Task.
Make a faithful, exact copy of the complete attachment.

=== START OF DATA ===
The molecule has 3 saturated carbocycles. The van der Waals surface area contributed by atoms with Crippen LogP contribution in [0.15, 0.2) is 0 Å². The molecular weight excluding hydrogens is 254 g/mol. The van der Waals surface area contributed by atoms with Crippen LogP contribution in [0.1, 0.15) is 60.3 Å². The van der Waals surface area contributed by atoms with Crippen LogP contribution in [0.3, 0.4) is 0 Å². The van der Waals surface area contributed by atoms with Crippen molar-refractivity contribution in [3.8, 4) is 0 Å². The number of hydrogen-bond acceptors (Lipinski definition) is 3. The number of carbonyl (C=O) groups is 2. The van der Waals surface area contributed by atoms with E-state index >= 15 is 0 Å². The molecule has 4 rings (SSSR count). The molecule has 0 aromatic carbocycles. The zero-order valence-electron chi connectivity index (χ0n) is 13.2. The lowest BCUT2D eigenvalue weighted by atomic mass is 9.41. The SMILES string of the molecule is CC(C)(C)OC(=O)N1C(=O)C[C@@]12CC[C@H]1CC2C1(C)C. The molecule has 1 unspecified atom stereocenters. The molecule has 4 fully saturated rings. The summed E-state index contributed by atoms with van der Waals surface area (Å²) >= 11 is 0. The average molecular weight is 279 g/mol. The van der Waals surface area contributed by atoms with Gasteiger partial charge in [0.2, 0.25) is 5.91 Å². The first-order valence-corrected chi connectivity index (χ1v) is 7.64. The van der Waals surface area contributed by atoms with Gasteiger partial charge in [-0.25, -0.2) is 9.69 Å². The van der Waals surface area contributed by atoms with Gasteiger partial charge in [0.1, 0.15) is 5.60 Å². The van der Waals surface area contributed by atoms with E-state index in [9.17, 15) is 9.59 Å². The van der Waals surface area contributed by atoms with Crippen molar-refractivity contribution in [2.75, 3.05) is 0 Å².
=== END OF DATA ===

The molecule has 3 saturated carbocycles. The van der Waals surface area contributed by atoms with Crippen LogP contribution in [0.15, 0.2) is 0 Å². The molecular weight excluding hydrogens is 254 g/mol. The van der Waals surface area contributed by atoms with Crippen LogP contribution in [0.1, 0.15) is 60.3 Å². The van der Waals surface area contributed by atoms with Crippen LogP contribution in [0.3, 0.4) is 0 Å². The van der Waals surface area contributed by atoms with Crippen molar-refractivity contribution in [3.8, 4) is 0 Å². The number of hydrogen-bond acceptors (Lipinski definition) is 3. The number of carbonyl (C=O) groups is 2. The van der Waals surface area contributed by atoms with E-state index >= 15 is 0 Å². The molecule has 4 rings (SSSR count). The molecule has 0 aromatic carbocycles. The zero-order valence-electron chi connectivity index (χ0n) is 13.2. The lowest BCUT2D eigenvalue weighted by atomic mass is 9.41. The SMILES string of the molecule is CC(C)(C)OC(=O)N1C(=O)C[C@@]12CC[C@H]1CC2C1(C)C. The molecule has 1 unspecified atom stereocenters. The molecule has 4 fully saturated rings. The summed E-state index contributed by atoms with van der Waals surface area (Å²) >= 11 is 0. The average molecular weight is 279 g/mol. The van der Waals surface area contributed by atoms with Gasteiger partial charge in [0.2, 0.25) is 5.91 Å². The first-order valence-corrected chi connectivity index (χ1v) is 7.64. The van der Waals surface area contributed by atoms with Gasteiger partial charge in [-0.25, -0.2) is 9.69 Å². The van der Waals surface area contributed by atoms with Gasteiger partial charge in [0.1, 0.15) is 5.60 Å². The van der Waals surface area contributed by atoms with E-state index in [9.17, 15) is 9.59 Å². The van der Waals surface area contributed by atoms with Crippen molar-refractivity contribution in [2.75, 3.05) is 0 Å².